Small business week: It’s time to celebrate the heroes of the American economy, small business owners.
You create jobs and opportunity up and down Main Street USA. According to the Small Business Administration, 2 out of 3 jobs are created by small businesses. During Small Business Week, Reliant is putting a spotlight on small business based on real customers and how they’ve kept things going or kept things growing!
- On the fly – Physical expansion: An experienced restaurateur recognized an opportunity by adding a patio dining area in time for the warmer seasons. He purchased custom awnings, railing, lighting, furniture and other finishes. He kept the project on schedule and the cash infusion supported the use of quality building components. The new outdoor dining experience was a big hit, doubling restaurant revenues over the target period. So much so that he’s doing exactly the same thing with a second restaurant he owns.
- Keep on truckin’ – Upgrade equipment: An owner of a short & long haul freight transportation company wanted to enhance an area of his business that was performing flatly. The business wasn’t growing when he knew it could. To take on more local freight delivery, he added more trucks to handle the new demand. With extra funds, he was able to purchase higher quality equipment, newer trailers, and newer trucks. His local business exploded and his trucking company realized a very quick return-on-investment.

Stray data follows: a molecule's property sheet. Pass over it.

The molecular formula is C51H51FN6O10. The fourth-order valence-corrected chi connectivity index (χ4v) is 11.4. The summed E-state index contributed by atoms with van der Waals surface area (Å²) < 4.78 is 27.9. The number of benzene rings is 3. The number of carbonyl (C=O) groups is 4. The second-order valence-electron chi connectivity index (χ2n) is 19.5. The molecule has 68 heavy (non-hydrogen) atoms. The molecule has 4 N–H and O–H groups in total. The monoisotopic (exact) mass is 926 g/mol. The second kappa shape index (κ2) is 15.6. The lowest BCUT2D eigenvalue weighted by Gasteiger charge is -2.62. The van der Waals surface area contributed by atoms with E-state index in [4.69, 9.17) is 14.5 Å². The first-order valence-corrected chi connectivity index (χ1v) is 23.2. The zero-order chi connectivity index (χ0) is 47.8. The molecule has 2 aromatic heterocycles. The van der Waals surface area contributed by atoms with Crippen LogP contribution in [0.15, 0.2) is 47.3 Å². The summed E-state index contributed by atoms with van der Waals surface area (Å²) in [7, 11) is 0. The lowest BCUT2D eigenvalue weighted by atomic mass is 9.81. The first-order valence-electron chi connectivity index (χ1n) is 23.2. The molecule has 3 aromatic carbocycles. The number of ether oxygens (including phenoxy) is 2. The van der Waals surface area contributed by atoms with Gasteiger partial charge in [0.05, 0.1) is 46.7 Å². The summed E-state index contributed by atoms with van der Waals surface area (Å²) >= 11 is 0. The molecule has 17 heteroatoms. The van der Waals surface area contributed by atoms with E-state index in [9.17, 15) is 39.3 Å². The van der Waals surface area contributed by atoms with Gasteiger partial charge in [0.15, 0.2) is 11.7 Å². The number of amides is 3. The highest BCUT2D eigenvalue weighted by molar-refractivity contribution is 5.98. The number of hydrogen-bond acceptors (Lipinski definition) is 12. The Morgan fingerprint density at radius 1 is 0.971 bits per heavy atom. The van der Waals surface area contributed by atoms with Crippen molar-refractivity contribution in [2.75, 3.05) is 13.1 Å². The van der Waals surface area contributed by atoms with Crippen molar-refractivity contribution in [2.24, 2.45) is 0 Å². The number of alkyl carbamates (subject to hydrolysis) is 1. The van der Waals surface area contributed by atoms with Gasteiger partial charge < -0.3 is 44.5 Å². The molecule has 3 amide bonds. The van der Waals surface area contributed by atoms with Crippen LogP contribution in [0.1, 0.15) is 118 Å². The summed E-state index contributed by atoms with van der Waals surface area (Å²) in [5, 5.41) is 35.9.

- New meaning to “retail therapy” – Inventory opportunities: A brick and mortar store owner had plans to grow her business online by launching a website. On top of that, her vision for success included a large inventory purchase in a short timeframe for a holiday show. Her business gained significant exposure through both tactics. The result of her investment was noticeable within a couple of weeks with increased sales, a larger customer base, and a strong presence at larger regional retail events.
- Find your drive – Training for all staff: An employee, turned-new-owner of an auto repair shop, knew she needed training, as did her mechanics. It was her priority when taking over the business to make sure their customers received quality, accurate and reliable service. She put money into training from day one and made other upgrades. By making an additional investment in her people and diagnostic equipment, she was able to get vehicles processed quicker than before and release them with great confidence. It all worked to position her business for sustained growth while continuing a legacy of customer loyalty.
- You can nail it – Cash flow to cover customer shortfalls: Trust is a key factor in winning contracts in the construction business. A general contractor realized he could win larger contracts if he didn’t ask for money down before starting. With this approach, he won the trust of new clients. The extra funds went to purchase materials and pay his work crew. With this technique, he was able to win and manage more work than his competitors.